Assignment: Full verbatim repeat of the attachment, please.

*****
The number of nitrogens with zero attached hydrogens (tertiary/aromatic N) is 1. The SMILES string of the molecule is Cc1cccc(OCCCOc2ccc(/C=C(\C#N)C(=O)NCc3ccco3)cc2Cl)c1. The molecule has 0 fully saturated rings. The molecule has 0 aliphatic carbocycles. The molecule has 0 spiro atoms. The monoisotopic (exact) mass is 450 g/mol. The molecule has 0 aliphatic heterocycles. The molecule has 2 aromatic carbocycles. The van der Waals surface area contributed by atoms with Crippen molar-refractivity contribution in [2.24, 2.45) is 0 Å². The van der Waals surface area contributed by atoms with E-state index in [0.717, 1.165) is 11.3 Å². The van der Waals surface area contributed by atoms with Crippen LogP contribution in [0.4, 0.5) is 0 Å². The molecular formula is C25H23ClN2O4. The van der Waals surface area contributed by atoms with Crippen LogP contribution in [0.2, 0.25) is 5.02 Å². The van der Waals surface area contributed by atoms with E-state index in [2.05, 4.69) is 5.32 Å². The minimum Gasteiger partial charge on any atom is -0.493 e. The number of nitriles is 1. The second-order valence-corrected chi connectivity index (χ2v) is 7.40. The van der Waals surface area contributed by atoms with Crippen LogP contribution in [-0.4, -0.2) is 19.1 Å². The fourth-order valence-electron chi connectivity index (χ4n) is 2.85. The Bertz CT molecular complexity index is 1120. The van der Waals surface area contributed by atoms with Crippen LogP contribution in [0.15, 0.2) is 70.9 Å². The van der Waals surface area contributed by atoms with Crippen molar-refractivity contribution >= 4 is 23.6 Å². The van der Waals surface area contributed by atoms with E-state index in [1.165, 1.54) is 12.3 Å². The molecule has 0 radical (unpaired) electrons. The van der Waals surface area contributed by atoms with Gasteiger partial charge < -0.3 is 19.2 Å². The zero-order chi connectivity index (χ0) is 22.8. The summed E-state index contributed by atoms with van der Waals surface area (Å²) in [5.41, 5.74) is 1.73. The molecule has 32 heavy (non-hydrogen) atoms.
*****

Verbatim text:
The number of nitrogens with zero attached hydrogens (tertiary/aromatic N) is 1. The SMILES string of the molecule is Cc1cccc(OCCCOc2ccc(/C=C(\C#N)C(=O)NCc3ccco3)cc2Cl)c1. The molecule has 0 fully saturated rings. The molecule has 0 aliphatic carbocycles. The molecule has 0 spiro atoms. The monoisotopic (exact) mass is 450 g/mol. The molecule has 0 aliphatic heterocycles. The molecule has 2 aromatic carbocycles. The van der Waals surface area contributed by atoms with Crippen molar-refractivity contribution in [2.24, 2.45) is 0 Å². The van der Waals surface area contributed by atoms with E-state index in [0.717, 1.165) is 11.3 Å². The van der Waals surface area contributed by atoms with Crippen LogP contribution in [0.4, 0.5) is 0 Å². The molecular formula is C25H23ClN2O4. The van der Waals surface area contributed by atoms with Crippen LogP contribution in [0.2, 0.25) is 5.02 Å². The van der Waals surface area contributed by atoms with E-state index in [2.05, 4.69) is 5.32 Å². The minimum Gasteiger partial charge on any atom is -0.493 e. The number of nitriles is 1. The second-order valence-corrected chi connectivity index (χ2v) is 7.40. The van der Waals surface area contributed by atoms with Crippen LogP contribution in [-0.4, -0.2) is 19.1 Å². The fourth-order valence-electron chi connectivity index (χ4n) is 2.85. The Bertz CT molecular complexity index is 1120. The van der Waals surface area contributed by atoms with Crippen LogP contribution in [0.15, 0.2) is 70.9 Å². The van der Waals surface area contributed by atoms with Crippen molar-refractivity contribution >= 4 is 23.6 Å². The van der Waals surface area contributed by atoms with E-state index in [1.165, 1.54) is 12.3 Å². The molecule has 0 radical (unpaired) electrons. The van der Waals surface area contributed by atoms with Gasteiger partial charge < -0.3 is 19.2 Å². The zero-order chi connectivity index (χ0) is 22.8. The summed E-state index contributed by atoms with van der Waals surface area (Å²) in [5.41, 5.74) is 1.73. The molecule has 32 heavy (non-hydrogen) atoms.